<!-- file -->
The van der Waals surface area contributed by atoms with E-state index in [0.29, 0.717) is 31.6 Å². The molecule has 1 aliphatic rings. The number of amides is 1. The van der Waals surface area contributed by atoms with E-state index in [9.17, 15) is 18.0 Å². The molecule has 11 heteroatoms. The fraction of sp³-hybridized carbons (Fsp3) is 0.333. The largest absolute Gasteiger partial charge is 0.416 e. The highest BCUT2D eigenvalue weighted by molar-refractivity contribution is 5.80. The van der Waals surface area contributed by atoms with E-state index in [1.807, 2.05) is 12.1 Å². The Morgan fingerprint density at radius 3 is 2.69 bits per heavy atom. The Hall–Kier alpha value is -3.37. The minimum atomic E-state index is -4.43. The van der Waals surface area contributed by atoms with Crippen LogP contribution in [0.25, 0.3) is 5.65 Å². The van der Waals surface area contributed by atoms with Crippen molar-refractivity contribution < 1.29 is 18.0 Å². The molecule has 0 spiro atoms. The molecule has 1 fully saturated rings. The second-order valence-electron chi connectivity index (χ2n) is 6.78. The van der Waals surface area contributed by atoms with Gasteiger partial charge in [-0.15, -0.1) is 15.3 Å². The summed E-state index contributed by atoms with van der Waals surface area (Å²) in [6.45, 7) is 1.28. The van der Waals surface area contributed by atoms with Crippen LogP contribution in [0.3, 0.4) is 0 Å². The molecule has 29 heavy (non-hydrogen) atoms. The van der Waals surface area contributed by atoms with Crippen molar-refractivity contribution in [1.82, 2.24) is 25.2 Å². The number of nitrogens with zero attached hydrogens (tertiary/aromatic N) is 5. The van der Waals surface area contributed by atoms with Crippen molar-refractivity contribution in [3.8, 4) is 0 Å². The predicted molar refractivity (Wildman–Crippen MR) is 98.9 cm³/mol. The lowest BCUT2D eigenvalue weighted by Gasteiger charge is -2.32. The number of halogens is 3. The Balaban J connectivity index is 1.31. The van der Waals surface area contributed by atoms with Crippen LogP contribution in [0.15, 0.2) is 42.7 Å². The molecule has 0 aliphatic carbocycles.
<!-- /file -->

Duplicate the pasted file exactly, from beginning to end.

The van der Waals surface area contributed by atoms with E-state index in [0.29, 0.717) is 31.6 Å². The molecule has 1 aliphatic rings. The number of amides is 1. The van der Waals surface area contributed by atoms with E-state index in [9.17, 15) is 18.0 Å². The molecule has 11 heteroatoms. The fraction of sp³-hybridized carbons (Fsp3) is 0.333. The largest absolute Gasteiger partial charge is 0.416 e. The highest BCUT2D eigenvalue weighted by molar-refractivity contribution is 5.80. The van der Waals surface area contributed by atoms with E-state index in [1.807, 2.05) is 12.1 Å². The Morgan fingerprint density at radius 3 is 2.69 bits per heavy atom. The Hall–Kier alpha value is -3.37. The minimum atomic E-state index is -4.43. The van der Waals surface area contributed by atoms with Crippen LogP contribution in [0.25, 0.3) is 5.65 Å². The van der Waals surface area contributed by atoms with Crippen molar-refractivity contribution < 1.29 is 18.0 Å². The molecule has 0 spiro atoms. The molecule has 1 fully saturated rings. The second-order valence-electron chi connectivity index (χ2n) is 6.78. The van der Waals surface area contributed by atoms with Gasteiger partial charge in [-0.15, -0.1) is 15.3 Å². The summed E-state index contributed by atoms with van der Waals surface area (Å²) in [6.45, 7) is 1.28. The van der Waals surface area contributed by atoms with Crippen LogP contribution in [0.3, 0.4) is 0 Å². The molecule has 29 heavy (non-hydrogen) atoms. The van der Waals surface area contributed by atoms with Crippen molar-refractivity contribution in [1.82, 2.24) is 25.2 Å². The number of nitrogens with zero attached hydrogens (tertiary/aromatic N) is 5. The van der Waals surface area contributed by atoms with Crippen molar-refractivity contribution in [3.8, 4) is 0 Å². The predicted molar refractivity (Wildman–Crippen MR) is 98.9 cm³/mol. The lowest BCUT2D eigenvalue weighted by Gasteiger charge is -2.32. The number of halogens is 3. The Balaban J connectivity index is 1.31. The van der Waals surface area contributed by atoms with Crippen LogP contribution in [0.15, 0.2) is 42.7 Å². The molecule has 0 aliphatic carbocycles.